Sunday, May 17, 2009

Alberta to sue criminals over health care costs

The spirit of the bill is fantastic. The Alberta gov't wants to sue criminals for any health care costs as a result of their crimes. Sounds brilliant, doesn't it?

A few questions though...

1. How many criminals are actually going to be aware that they'll have to pay these costs (likely expensive), and most importantly, will it deter them from committing crimes that cause a burden on our health care system? I doubt it.

2. Do judges have the power to determine this? Is this open for interpretation dependent upon the situation?

3. Even if a criminal is convicted, would they even actually pay a likely very high cost?

That all said, even if the money doesn't flow or if it doesn't deter, what's the harm then?

Let's say a drunk driver hurts someone badly in a crash? Would they pay directly or would their insurance company cover it? Or what if the fact he or she was drunk was in question? At that point, it would be up to the insurance adjuster in determining this. Regardless, instead of Albertan taxpayers covering unnecessary negligence, that responsibility is transferred to those that caused the problem in the first place.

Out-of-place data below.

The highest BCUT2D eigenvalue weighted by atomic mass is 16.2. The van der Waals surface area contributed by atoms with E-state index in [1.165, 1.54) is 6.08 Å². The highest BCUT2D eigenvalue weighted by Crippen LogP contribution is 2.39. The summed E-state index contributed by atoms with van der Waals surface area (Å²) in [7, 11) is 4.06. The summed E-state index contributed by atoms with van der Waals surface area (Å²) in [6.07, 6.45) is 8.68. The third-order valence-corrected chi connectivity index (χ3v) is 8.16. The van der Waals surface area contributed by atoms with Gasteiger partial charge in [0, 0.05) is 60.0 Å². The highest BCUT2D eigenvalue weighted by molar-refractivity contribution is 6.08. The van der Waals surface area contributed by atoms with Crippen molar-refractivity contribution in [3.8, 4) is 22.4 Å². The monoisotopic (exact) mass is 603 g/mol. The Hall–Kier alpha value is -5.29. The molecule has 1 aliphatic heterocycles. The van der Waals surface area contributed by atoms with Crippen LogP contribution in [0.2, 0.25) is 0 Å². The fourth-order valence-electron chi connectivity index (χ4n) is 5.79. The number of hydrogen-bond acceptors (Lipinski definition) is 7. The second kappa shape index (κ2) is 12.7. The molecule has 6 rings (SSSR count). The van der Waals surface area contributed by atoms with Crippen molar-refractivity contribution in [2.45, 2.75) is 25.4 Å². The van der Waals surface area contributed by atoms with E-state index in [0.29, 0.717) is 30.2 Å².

Ok, more questions...

But is THAT the issue?

What if we didn't have publicly funded health care?

Would having this law even be an issue then?

Wouldn't the health insurance companies between both parties fight it out, like they do with car crashes?

Oh, but with drunk driving, they already do in regards to vehicle damage. But why not personal physical damage that taxpayers have to cover?

Do people hold back their physical injury upon someone else if they know they will be sued for health care damages? Perhaps, on a personal level. But now the gov't wants a piece!


Have their been studies done on this as regards the effectiveness of such laws?


What other jurisdictions have implemented this and does it work?

I love the spirit of the bill, but is it worth the trouble?

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